• 11. [54]           More particularly here, there is no doubt that PIPEDA applies to the banking sector and Ms. Jones had the right to initiate a complaint to the Commissioner under that statute with eventual recourse to the Federal Court. For this reason I do not accept the suggestion that Ms. Jones would be without any remedy for a wrong, if I were to determine that there is no tort for the invasion of privacy.
    • 12. [55]           Notwithstanding the careful reasoning in Somwar and its adoption in Nitsopoulos, I conclude that the decision of the Court of Appeal in Euteneier is binding and dispositive of the question as to whether the tort of invasion of privacy exists at common law.
    • 13. [56]           I would also note that this is not an area of law that requires “judge-made” rights and obligations.  Statutory schemes that govern privacy issues are, for the most part, carefully nuanced and designed to balance practical concerns and needs in an industry-specific fashion.
    • 14. [57]           I conclude that there is no tort of invasion of privacy in Ontario.
    http://www.canlii.org/en/on/onsc/doc/2011/2011onsc1475/2011onsc1475.html
    Accessed May 20, 2011
    (emphasis added)
    If there is no tort of invasion of privacy, recoveries for privacy harms must be done through other means – but how will those be acted on?
    So You Want To Protect Privacy: Now What?
  • 15. 10
    A Privacy Proposition
    If there is no tort for invasion of privacy
    Privacy harms are appended to other torts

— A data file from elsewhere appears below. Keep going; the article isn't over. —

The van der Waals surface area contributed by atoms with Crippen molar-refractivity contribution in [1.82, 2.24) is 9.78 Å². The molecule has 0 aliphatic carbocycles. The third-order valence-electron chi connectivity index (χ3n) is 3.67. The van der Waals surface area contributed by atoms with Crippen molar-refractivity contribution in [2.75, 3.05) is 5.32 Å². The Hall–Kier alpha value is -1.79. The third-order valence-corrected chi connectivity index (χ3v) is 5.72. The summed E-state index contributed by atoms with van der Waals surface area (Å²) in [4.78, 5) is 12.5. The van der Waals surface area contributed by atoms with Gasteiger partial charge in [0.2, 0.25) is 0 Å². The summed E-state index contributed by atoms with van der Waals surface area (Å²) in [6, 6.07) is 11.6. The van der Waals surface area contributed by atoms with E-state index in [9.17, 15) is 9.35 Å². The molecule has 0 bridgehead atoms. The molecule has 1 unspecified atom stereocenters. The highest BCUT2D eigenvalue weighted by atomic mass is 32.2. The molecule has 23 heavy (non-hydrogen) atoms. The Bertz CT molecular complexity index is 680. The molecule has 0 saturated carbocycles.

And there is still something unique and distinct about privacy that lets us have internal thoughts
    Privacy rights are based on a concept that cannot be numerated
    Therefore, protecting privacy rights is a matter of linking shared principles to everyday actions and finding “privacy” through other established activities
    Data protection and the need to manage information
    So You Want To Protect Privacy: Now What?
  • 16. 11
    Data and Privacy
    Data are everywhere; some personal, some not – some personal information can be derived from seemingly non-personal information.
    Personal data can be a location as much as a physical address is.
    Determining and adhering to “consistent use” can prove to be difficult.
    So You Want To Protect Privacy: Now What?
  • 17. 12
    Information Management
    Information Management is the discipline of managing information like an asset – the same as we do for money, people, or infrastructure.
    So You Want To Protect Privacy: Now What?
  • 18. 13
    What Is Information Management?
    http://www.aiim.org/What-is-Information-Management
    So You Want To Protect Privacy: Now What?
  • 19. 14
    IM and Related Disciplines